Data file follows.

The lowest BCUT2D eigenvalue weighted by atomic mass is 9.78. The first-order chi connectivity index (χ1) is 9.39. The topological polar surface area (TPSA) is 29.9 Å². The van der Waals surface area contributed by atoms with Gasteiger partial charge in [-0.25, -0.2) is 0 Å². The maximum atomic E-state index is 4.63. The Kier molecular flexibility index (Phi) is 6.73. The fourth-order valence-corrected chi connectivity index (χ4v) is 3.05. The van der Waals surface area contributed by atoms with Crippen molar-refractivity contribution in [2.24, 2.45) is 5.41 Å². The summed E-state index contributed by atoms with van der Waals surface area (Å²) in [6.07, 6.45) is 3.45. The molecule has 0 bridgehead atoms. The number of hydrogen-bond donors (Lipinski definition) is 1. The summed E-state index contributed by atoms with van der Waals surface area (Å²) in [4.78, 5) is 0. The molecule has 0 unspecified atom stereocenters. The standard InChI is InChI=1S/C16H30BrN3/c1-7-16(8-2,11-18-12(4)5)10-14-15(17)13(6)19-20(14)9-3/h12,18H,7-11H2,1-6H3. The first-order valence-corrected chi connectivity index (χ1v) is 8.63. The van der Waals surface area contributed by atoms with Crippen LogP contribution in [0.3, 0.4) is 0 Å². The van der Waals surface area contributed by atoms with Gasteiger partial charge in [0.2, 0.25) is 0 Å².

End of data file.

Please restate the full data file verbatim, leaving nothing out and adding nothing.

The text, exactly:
The lowest BCUT2D eigenvalue weighted by atomic mass is 9.78. The first-order chi connectivity index (χ1) is 9.39. The topological polar surface area (TPSA) is 29.9 Å². The van der Waals surface area contributed by atoms with Gasteiger partial charge in [-0.25, -0.2) is 0 Å². The maximum atomic E-state index is 4.63. The Kier molecular flexibility index (Phi) is 6.73. The fourth-order valence-corrected chi connectivity index (χ4v) is 3.05. The van der Waals surface area contributed by atoms with Crippen molar-refractivity contribution in [2.24, 2.45) is 5.41 Å². The summed E-state index contributed by atoms with van der Waals surface area (Å²) in [6.07, 6.45) is 3.45. The molecule has 0 bridgehead atoms. The number of hydrogen-bond donors (Lipinski definition) is 1. The summed E-state index contributed by atoms with van der Waals surface area (Å²) in [4.78, 5) is 0. The molecule has 0 unspecified atom stereocenters. The standard InChI is InChI=1S/C16H30BrN3/c1-7-16(8-2,11-18-12(4)5)10-14-15(17)13(6)19-20(14)9-3/h12,18H,7-11H2,1-6H3. The first-order valence-corrected chi connectivity index (χ1v) is 8.63. The van der Waals surface area contributed by atoms with Crippen LogP contribution in [0.3, 0.4) is 0 Å². The van der Waals surface area contributed by atoms with Gasteiger partial charge in [0.2, 0.25) is 0 Å².